NEWPORT — If you’re thinking about jumping into the fast-growing industrial hemp market, there will be an informative workshop in Newport on April 19.
The workshop will meet in the Emory Hebard State Office Building, at the conference room on the 2nd floor, Room 250, from 12:30 p.m. to 4:30 p.m.
The event is free and open to everyone, but RSVPs are required.
Attendees will join the Orleans County Natural Resources Conservation District, representatives from the Natural Resource Conservation Service, the University of Vermont, Northeast Kingdom Hemp, the Vermont Agency of Agriculture, Food, and Markets, Vermont Cannabis Solutions, and a farmer panel for a discussion on growing industrial hemp, from field planning to market access.
The workshop will cover soil and water quality considerations, agronomics, nutrient management, market access, state regulations, and growing contracts.
Nick Comerci, a soil conservationist with NRCS in St. Johnsbury, will open the workshop with an overview of how to plan for a new crop with soil and water quality in mind.
Comerci will discuss soil characteristics, the importance of taking soil samples, and how field layout and tillage practices associated with hemp cultivation may impact soil and water quality.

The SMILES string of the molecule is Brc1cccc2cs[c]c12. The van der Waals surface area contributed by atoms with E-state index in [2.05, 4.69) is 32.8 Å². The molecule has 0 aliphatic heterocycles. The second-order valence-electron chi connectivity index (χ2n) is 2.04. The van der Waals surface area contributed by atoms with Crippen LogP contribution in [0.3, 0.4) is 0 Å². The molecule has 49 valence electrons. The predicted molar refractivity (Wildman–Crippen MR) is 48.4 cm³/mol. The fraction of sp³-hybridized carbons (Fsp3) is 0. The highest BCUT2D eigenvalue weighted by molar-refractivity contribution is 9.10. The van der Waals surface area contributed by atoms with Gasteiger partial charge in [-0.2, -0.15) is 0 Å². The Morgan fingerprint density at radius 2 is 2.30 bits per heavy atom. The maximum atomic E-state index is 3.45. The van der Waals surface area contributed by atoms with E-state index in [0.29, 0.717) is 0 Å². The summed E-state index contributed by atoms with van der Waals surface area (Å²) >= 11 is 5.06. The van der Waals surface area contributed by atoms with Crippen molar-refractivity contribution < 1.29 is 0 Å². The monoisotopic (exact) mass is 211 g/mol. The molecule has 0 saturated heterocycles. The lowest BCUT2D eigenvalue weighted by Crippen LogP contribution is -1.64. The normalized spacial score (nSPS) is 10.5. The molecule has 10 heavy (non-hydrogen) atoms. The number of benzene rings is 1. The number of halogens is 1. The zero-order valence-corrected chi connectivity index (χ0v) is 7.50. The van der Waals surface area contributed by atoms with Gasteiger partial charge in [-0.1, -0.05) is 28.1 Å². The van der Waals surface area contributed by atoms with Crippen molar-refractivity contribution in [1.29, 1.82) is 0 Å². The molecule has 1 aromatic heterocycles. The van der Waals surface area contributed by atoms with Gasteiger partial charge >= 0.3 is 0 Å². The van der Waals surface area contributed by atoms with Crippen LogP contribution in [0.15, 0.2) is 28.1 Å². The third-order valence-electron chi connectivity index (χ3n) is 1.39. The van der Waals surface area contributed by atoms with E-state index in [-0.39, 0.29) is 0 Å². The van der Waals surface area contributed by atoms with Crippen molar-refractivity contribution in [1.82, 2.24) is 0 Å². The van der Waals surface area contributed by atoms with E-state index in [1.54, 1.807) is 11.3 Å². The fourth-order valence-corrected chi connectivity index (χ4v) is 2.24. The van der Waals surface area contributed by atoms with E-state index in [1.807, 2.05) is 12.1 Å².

Dr. Heather Darby of UVM Extension will share more specific details about growing industrial hemp, including access to seeds, fertility, irrigation, pest management, and common diseases.
Karen Devereux of NEK Hemp will talk about drying and curing your hemp crop, processing options, testing your product, and entering the retail market.
To round out the formal presentations, Stephanie Smith from VAAFM will be there to review state permitting requirements, and Andrew Subin from Vermont Cannabis Solutions will discuss how to protect yourself as a contracted grower.
There will also be a farmer panel to offer real-world hemp cultivation experience and plenty of time for questions and answers.
The Hemp Industries Association reported that total U.S. retail sales of hemp products reached almost $700 million in 2016.
In Orleans County alone, 51 growers registered 245 acres of industrial hemp with the Vermont Agency of Agriculture, Food, and Markets in 2018, and more growers are expected to register this year.
If you might be interested in attending, RSVP with Emily Irwin at 334-6090, extension 7008, or email@example.com.Are you on Instagram? Cool. So are we. CLICK HERE to follow us for a behind the scenes look at Newport Dispatch.